The Human Feed: How Twitter & Networks Filter Signal From Noise

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by: David Armano

There’s a lot of talk about Twitter these days from upcoming books such as Shel Israel’s Twitterville to how-to’s like Twitter For Dummies. But there’s a much bigger movement at play here that you need to grasp before you go diving into networks such as Twitter and try friending your way toward influencer status. I believe that one of the functions that networks such as Twitter does is to serve as something of a human powered feed, a real time living stream of links, content and conversation often times generated by our friends, peers or the people we look to as "filters"—individuals who we trust to seperate the wheat from chaff.

But aside from the tools, it’s important to take a step back and see what’s going on here. In the earlier days of the internet, the Web became a place quickly saturated with information and we needed something to beat the information into submission. Search engines were born—and as a result the internet became more productive. Today, the internet is still about information—but it’s also about attention. There is a surplus of information, and a meta surplus of marketing in every form. For individuals, we are experiencing the opposite. We have a deficit in attention.

We’ve long exceeded the capacity of information that we can absorb and retain. We all suffer from technology induced attention deficit disorder, bright and shiny object syndrome and short term memory loss.

Bookmarks don’t help—now we need tools like And of course we need Google more than ever. And there’s once more thing we need. We need each other to make sense of it all. We need a Web with a human touch to help guide us through the fragmented, landscape of the internet. And that’s where the human feed comes in. If you sign up to a service like Twitter, Friendfeed, or even subscribe to the links of real live people who you trust and look to for insights, you’ll find that a wealth of information will be brought right to you vs. you having to go out and hunt for it.

In many ways, this is why Twitter is so talked about. I have nearly 7k followers through Twitter—most of who are working in related fields. Even with this substantially sized human engine in place, it’s one of the first places I go to monitor conversations, scan for links and look for patterns. Of course I can also go the search route using But I’ve found power in the human feed. Another way I’ve tapped it’s power is by using it as a research tool. I ask the collective on Twitter qeuestions and the human feed goes to work passing along high quality links and information that are very niche in nature. I consider my feed to be high quality and because I provide value to them, they don’t hesitate to provide it right back.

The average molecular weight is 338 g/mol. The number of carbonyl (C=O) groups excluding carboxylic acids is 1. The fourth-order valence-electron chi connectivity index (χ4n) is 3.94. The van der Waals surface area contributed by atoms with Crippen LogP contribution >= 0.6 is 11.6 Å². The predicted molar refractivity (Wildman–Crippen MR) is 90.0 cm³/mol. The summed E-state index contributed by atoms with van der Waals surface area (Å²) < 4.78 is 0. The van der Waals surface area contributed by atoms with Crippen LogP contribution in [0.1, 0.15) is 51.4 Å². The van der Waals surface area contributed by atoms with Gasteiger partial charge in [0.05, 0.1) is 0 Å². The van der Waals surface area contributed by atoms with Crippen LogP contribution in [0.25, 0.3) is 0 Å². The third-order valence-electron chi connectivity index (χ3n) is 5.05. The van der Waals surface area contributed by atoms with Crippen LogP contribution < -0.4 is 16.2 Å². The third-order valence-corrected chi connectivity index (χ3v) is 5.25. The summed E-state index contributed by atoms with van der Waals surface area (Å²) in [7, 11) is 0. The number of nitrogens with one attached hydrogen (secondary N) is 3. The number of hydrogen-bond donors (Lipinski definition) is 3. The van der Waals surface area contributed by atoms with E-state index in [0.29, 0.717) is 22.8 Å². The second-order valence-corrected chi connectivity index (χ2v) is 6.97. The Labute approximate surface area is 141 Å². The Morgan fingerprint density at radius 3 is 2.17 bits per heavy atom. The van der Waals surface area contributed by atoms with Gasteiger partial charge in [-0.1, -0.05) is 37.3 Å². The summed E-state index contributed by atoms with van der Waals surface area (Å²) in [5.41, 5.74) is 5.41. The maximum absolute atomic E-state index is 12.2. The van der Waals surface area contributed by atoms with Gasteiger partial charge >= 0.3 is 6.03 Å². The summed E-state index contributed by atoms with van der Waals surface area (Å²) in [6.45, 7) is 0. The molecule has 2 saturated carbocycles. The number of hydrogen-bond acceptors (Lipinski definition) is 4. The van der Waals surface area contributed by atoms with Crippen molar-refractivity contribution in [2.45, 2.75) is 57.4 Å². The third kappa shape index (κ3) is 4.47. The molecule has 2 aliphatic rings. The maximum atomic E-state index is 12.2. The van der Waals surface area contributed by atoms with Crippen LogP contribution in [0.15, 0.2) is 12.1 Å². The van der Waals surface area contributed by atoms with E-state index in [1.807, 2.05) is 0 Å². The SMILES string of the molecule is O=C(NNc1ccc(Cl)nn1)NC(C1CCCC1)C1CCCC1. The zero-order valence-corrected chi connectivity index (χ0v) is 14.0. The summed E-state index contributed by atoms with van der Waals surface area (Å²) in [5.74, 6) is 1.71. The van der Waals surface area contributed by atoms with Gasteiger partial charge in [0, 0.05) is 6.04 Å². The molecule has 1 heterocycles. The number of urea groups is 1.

Often times the quality of links and information I get on Twitter is better than what I would have gotten from Google because the knowledge of the human feed is deep, niche, and fickle.

I don’t believe that you have to have thousands in your human feed, or network to provide value. If you put in the time to cultivate high quality connections that are in the tens or hundreds, you can get similar value. It’s not always about size—it’s also about quality. The key here is understanding what’s going on here and why, not just thinking about how we can use these tools to our own advantage. The human feed is a powerful evolution of the Web that is providing us key insights into where things are going.

As more noise, clutter, information, services, and networks are introuduced on the Web, the human feed—human beings will become even more essential in helping us all filter signal from noise so we can make the most of the medium. It will be messy, organic and serendipitous in some ways, combining conversation with content. But context will be key.

As we dive into streams, that’s where our attention will be. If our trusted peers are swimming in those streams as well, we will look to them to help us stay afloat.

If you think there is something here that you’d like to explore more, I’d invite you to join myself and others on Twitter to see how just one of the manifestations of the human feed works.

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